I idolize Ninoy just like everybody else, he's a very great person. A hero may be. He tried hard to save us from dictators but the incident happened first before he could successfully relive the Philippines. He was shot, right after he stepped on the Philipinne ground. I was a baby then, only a few months old I think, but whenever i read an article about Ninoy, fell proud of him...An d i feel proud that i'm a Filipino...


Mavy said...

We had our KALIPI(Kabataang Liberal ng Pilipinas) GA during Ninoy's death anniversary to give tribute to his heroic deeds... I knew, Ninoy was one of the Liberals who's a testimony of rationalism when it comes to political issues.

Makulay talaga politika, wala pa rin ako sa mundo nung time na yan eh, pero parang timely pa rin yung issues noh...

I enjoyed reading this post. ;)

lee said...

check out :)

Fr. Abe, CRS said...

Dear Chris,

Grace and Peace be upon you!

Thank you very much for sharing us this gem of a homily of Fr. Joe Blanco, SJ.

Since I was in my high school days I already love and admire our National Hero, the late Sen. Benigno Aquino Jr. Because I grew up under the Martial Law regime. I was not active in anti-Marcos activities that time because I was too young then. But we were aware on what was happening in the country, how the people in powers were using the money of the people as if it was their personal fund. I believe that the so-called corruptions happening now are still nothing in comparison with what were happening then.

During my teenage life, when the president was delivering his speech all radio and tv channels were cancelling their programs in order to give way to the president and nobody dared to oppose for fear of closure. Now our opposition leaders are free to criticize and even attack the President but during those times no opposition leaders were being interviewed on TV. Later on I have found out that Ninoy and the opposition leaders such as Diokno and others were either in prison or in exile.

I was second year High School when Ninoy was martyred and his death like the death of the great Jose Rizal removed the fear out of the citizenry. Millions of people lined up the Sto. Domingo Church to pay their last respect to his remains. And his funeral was attended by two million people and lasted 11 hours. From that day on the power of the Dictorship started to crumble until the four Glorious and Miraculous Days of EDSA PEOPLE POWER REVOLUTION.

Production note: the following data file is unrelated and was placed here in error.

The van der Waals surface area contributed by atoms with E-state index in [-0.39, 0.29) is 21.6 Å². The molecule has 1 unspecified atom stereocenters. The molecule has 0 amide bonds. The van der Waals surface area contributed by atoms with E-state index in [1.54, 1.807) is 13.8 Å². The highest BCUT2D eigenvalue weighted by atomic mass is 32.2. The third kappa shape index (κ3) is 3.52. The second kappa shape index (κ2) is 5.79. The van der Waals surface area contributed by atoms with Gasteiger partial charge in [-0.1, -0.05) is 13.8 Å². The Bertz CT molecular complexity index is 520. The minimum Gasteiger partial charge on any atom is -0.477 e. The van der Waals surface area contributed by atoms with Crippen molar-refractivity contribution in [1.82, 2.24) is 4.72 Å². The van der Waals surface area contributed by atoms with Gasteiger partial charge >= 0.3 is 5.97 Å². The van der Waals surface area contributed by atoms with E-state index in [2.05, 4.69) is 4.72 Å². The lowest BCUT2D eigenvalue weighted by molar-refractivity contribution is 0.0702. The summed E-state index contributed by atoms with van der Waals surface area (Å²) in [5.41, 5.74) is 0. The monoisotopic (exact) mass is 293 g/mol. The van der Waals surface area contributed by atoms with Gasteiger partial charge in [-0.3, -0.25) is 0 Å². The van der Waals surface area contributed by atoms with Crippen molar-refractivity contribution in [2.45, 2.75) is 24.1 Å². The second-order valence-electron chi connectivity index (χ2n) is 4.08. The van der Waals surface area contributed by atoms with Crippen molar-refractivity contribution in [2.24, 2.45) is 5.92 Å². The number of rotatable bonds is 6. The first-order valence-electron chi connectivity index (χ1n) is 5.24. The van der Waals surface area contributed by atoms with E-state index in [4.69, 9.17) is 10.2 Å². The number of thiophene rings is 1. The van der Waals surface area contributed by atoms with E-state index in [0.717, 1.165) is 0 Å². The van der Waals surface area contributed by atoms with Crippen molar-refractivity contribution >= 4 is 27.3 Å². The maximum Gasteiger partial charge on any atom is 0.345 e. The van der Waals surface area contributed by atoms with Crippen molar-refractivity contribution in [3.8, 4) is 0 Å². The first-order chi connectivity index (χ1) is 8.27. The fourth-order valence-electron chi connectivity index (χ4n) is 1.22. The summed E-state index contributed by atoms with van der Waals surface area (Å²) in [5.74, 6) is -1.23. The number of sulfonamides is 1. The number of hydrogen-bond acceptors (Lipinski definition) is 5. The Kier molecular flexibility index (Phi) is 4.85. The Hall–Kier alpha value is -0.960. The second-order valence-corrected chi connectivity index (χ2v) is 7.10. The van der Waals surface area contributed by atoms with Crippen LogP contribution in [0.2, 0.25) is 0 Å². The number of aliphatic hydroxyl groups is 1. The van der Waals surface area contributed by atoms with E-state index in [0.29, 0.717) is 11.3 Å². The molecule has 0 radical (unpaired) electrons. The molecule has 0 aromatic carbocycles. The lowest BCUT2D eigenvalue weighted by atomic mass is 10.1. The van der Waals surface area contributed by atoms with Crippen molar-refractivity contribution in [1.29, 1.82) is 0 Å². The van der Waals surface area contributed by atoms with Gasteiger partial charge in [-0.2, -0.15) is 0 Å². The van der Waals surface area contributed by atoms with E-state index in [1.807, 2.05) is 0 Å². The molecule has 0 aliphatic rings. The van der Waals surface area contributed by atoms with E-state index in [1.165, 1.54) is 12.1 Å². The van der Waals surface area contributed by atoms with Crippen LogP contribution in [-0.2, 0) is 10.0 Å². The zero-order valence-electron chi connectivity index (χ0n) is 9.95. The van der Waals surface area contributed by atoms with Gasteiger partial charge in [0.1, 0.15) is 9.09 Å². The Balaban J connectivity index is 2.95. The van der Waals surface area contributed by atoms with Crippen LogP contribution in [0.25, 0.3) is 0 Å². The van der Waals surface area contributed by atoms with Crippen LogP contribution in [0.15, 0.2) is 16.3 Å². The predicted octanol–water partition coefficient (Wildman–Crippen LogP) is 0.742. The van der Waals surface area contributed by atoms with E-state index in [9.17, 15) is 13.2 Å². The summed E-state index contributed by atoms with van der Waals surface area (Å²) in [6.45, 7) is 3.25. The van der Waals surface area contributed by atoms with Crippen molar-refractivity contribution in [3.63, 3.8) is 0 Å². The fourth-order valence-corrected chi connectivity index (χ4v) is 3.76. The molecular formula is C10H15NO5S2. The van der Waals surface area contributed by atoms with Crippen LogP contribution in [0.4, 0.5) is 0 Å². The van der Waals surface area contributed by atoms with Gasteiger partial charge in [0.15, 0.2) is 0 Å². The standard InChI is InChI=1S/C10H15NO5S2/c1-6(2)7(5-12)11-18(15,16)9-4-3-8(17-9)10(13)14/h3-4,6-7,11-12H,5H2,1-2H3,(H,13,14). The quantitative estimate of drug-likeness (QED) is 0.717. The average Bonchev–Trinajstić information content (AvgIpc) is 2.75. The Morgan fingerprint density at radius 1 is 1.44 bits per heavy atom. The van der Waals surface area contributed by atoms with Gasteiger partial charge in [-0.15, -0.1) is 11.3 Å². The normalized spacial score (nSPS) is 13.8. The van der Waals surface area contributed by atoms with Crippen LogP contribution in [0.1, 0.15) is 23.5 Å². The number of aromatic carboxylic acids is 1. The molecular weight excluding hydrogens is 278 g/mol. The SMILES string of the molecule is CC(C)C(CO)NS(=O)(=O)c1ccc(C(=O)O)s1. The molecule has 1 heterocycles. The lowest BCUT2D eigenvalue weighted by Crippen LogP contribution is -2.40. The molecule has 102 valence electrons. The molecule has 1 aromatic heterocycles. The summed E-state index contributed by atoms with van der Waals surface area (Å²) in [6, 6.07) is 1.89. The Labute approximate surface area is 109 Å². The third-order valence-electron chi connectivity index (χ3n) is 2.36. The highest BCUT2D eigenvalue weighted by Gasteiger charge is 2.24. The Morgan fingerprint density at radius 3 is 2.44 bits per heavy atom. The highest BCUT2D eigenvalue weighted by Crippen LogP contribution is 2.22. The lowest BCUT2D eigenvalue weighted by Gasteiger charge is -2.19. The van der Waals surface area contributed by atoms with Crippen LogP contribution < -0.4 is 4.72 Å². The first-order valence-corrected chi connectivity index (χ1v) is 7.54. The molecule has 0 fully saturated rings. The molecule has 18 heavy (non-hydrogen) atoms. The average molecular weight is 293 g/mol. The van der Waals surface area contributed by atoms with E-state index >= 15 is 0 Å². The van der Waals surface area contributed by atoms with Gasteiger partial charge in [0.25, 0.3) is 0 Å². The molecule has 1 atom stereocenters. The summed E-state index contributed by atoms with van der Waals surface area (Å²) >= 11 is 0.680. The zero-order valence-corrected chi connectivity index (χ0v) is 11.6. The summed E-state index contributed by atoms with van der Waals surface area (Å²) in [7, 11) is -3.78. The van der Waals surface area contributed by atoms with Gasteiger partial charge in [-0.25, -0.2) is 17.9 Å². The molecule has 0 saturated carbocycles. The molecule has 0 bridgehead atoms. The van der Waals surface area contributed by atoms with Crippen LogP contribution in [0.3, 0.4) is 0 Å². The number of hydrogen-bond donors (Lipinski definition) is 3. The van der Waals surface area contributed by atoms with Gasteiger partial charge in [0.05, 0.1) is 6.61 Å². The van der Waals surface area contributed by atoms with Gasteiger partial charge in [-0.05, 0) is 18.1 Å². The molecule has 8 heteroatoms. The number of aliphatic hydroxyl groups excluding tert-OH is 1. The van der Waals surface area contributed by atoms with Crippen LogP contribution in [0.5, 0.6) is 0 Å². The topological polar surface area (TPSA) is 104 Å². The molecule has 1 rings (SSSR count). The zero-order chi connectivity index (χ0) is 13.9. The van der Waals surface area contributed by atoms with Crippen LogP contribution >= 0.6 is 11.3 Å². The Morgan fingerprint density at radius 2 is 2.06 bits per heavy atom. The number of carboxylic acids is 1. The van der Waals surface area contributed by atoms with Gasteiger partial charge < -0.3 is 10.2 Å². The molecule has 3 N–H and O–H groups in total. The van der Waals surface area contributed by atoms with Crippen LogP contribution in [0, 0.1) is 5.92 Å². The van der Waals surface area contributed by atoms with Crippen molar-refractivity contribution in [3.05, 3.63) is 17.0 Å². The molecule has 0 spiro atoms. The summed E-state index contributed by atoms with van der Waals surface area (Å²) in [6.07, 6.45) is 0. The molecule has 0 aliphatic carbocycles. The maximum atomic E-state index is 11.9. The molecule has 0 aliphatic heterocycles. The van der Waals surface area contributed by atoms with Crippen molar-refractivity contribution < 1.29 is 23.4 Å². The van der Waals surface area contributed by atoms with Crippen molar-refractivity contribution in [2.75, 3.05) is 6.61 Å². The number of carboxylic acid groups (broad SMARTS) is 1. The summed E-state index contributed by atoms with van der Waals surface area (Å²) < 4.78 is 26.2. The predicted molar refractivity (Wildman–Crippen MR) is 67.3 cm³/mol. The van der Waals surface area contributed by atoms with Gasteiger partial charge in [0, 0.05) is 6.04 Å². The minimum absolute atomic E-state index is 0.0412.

It is a pity that the heroic deeds and the sacrifices of Ninoy and the rest of our heroes are already lost to many of the younger generations. And thank God that a very popular basketball star and a celebrity like you promotes the importance of knowing our Hero. I pray that more young people will be like you: God-fearing and deeply in-loved with his country and its ideals.

Keep up the good work young man. My prayers and blessing to you and to your family. And, CONGRATULATIONS FOR YOUR VICTORY IN THE UAAP.

In Jesus and Mary,

Rev. Fr. Abe P. Arganiosa, CRS
Chaplain, Aemilianum College of Sorsogon City

pretzel_ela said...

I do not know much about the tragedy that happened to Sen. Ninoy but upon reading this homily i was again touched by the goodness of the Lord. Thank you for posting this homily.
You are really a good man.
May the Lord Our God bring peace, protection and more blessings to you and your family.

P.S. I will always include you in my prayers and please do read this chapter in the Bible "Psalm 91".

God bless you always kuya chris!^_^

-ading ela

miel said...

I love this article. I know it has been posted for quite some time now, but I only get to see it just now. (So I'm sorry if this comment may seem to be some sort of a late reaction) But I still want to say, good job on this one, very well said.

I feel how you feel about what's happening to our country. It's really sad. But I'm glad there are still some sensitive people like you whom I think can make a difference somehow.


Anonymous said...

I am not a filippino but I have the greatest respect for the late Benigno Aquino. He was a brilliant speaker, he did not abandon his people but returned to Philippine only to be assassinated.

Do you know of any politician that would die for his or her country? I only know of one man and he is none other than the late Senator B. Aquino.

It was very sad when I mentioned to a filipino friend who is in her 30's about the great deed B.Aquino and what he did for his country, she said she is not interested in politics. However, I am glad to read on your blog that so many of you young filipino much younger than my friend appreciate and are touched by him.

I hope the present president, son of the late Benigno Aquino will do what his father would have done had he been alive today. All the best to people of the Philippine.